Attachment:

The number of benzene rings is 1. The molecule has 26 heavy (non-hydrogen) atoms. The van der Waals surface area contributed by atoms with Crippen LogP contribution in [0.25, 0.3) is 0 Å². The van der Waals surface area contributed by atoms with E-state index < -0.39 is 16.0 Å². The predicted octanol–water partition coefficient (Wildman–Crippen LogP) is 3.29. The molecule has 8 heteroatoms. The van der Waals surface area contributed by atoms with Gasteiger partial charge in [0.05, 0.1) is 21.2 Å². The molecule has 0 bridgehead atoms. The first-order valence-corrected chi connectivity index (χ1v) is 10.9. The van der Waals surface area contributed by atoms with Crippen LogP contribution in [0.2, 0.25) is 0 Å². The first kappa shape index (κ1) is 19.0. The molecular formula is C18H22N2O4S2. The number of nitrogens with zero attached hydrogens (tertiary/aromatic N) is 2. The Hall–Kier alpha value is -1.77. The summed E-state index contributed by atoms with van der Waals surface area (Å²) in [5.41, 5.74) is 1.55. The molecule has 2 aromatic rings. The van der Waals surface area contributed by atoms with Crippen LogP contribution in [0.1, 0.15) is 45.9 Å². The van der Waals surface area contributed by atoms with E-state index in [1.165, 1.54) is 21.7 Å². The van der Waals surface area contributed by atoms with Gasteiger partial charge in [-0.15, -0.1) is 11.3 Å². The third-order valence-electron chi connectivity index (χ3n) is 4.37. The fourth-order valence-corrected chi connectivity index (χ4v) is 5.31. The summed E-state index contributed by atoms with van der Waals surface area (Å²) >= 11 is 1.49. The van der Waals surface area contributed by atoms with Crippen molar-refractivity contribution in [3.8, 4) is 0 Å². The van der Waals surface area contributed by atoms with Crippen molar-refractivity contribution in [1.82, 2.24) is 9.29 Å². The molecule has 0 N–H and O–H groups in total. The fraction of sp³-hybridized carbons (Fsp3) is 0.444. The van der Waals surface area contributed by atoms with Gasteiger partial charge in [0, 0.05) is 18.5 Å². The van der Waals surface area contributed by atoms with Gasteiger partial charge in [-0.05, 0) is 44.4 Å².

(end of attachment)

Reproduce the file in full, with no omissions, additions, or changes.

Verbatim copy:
The number of benzene rings is 1. The molecule has 26 heavy (non-hydrogen) atoms. The van der Waals surface area contributed by atoms with Crippen LogP contribution in [0.25, 0.3) is 0 Å². The van der Waals surface area contributed by atoms with E-state index < -0.39 is 16.0 Å². The predicted octanol–water partition coefficient (Wildman–Crippen LogP) is 3.29. The molecule has 8 heteroatoms. The van der Waals surface area contributed by atoms with Gasteiger partial charge in [0.05, 0.1) is 21.2 Å². The molecule has 0 bridgehead atoms. The first-order valence-corrected chi connectivity index (χ1v) is 10.9. The van der Waals surface area contributed by atoms with Crippen LogP contribution in [0.2, 0.25) is 0 Å². The first kappa shape index (κ1) is 19.0. The molecular formula is C18H22N2O4S2. The number of nitrogens with zero attached hydrogens (tertiary/aromatic N) is 2. The Hall–Kier alpha value is -1.77. The summed E-state index contributed by atoms with van der Waals surface area (Å²) in [5.41, 5.74) is 1.55. The molecule has 2 aromatic rings. The van der Waals surface area contributed by atoms with Crippen LogP contribution in [0.1, 0.15) is 45.9 Å². The van der Waals surface area contributed by atoms with E-state index in [1.165, 1.54) is 21.7 Å². The van der Waals surface area contributed by atoms with Gasteiger partial charge in [-0.15, -0.1) is 11.3 Å². The third-order valence-electron chi connectivity index (χ3n) is 4.37. The fourth-order valence-corrected chi connectivity index (χ4v) is 5.31. The summed E-state index contributed by atoms with van der Waals surface area (Å²) >= 11 is 1.49. The van der Waals surface area contributed by atoms with Crippen molar-refractivity contribution in [3.8, 4) is 0 Å². The van der Waals surface area contributed by atoms with Crippen molar-refractivity contribution in [1.82, 2.24) is 9.29 Å². The molecule has 0 N–H and O–H groups in total. The fraction of sp³-hybridized carbons (Fsp3) is 0.444. The van der Waals surface area contributed by atoms with Gasteiger partial charge in [0, 0.05) is 18.5 Å². The van der Waals surface area contributed by atoms with Gasteiger partial charge in [-0.05, 0) is 44.4 Å².